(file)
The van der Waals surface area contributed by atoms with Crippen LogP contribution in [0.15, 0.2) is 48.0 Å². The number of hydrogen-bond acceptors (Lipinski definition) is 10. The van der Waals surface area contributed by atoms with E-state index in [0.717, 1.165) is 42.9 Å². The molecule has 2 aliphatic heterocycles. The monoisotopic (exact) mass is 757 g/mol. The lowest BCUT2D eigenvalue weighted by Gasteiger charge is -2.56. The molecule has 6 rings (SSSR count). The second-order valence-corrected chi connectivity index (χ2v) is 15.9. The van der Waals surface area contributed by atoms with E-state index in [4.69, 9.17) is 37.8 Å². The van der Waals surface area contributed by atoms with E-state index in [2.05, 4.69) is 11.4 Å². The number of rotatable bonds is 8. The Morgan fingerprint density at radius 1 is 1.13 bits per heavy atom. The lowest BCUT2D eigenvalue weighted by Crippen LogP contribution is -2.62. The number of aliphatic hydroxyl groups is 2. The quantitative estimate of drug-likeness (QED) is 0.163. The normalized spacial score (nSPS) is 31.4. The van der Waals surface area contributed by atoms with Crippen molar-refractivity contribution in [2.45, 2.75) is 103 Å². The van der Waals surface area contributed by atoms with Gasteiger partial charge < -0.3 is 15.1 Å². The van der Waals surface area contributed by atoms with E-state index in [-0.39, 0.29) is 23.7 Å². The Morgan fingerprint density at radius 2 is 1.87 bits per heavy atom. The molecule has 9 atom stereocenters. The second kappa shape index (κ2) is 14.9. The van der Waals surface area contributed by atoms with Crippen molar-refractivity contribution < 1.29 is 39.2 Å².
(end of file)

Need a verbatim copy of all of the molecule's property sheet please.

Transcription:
The van der Waals surface area contributed by atoms with Crippen LogP contribution in [0.15, 0.2) is 48.0 Å². The number of hydrogen-bond acceptors (Lipinski definition) is 10. The van der Waals surface area contributed by atoms with E-state index in [0.717, 1.165) is 42.9 Å². The molecule has 2 aliphatic heterocycles. The monoisotopic (exact) mass is 757 g/mol. The lowest BCUT2D eigenvalue weighted by Gasteiger charge is -2.56. The molecule has 6 rings (SSSR count). The second-order valence-corrected chi connectivity index (χ2v) is 15.9. The van der Waals surface area contributed by atoms with E-state index in [4.69, 9.17) is 37.8 Å². The van der Waals surface area contributed by atoms with E-state index in [2.05, 4.69) is 11.4 Å². The number of rotatable bonds is 8. The Morgan fingerprint density at radius 1 is 1.13 bits per heavy atom. The lowest BCUT2D eigenvalue weighted by Crippen LogP contribution is -2.62. The number of aliphatic hydroxyl groups is 2. The quantitative estimate of drug-likeness (QED) is 0.163. The normalized spacial score (nSPS) is 31.4. The van der Waals surface area contributed by atoms with Crippen molar-refractivity contribution in [2.45, 2.75) is 103 Å². The van der Waals surface area contributed by atoms with Gasteiger partial charge < -0.3 is 15.1 Å². The van der Waals surface area contributed by atoms with E-state index in [-0.39, 0.29) is 23.7 Å². The Morgan fingerprint density at radius 2 is 1.87 bits per heavy atom. The molecule has 9 atom stereocenters. The second kappa shape index (κ2) is 14.9. The van der Waals surface area contributed by atoms with Crippen molar-refractivity contribution < 1.29 is 39.2 Å².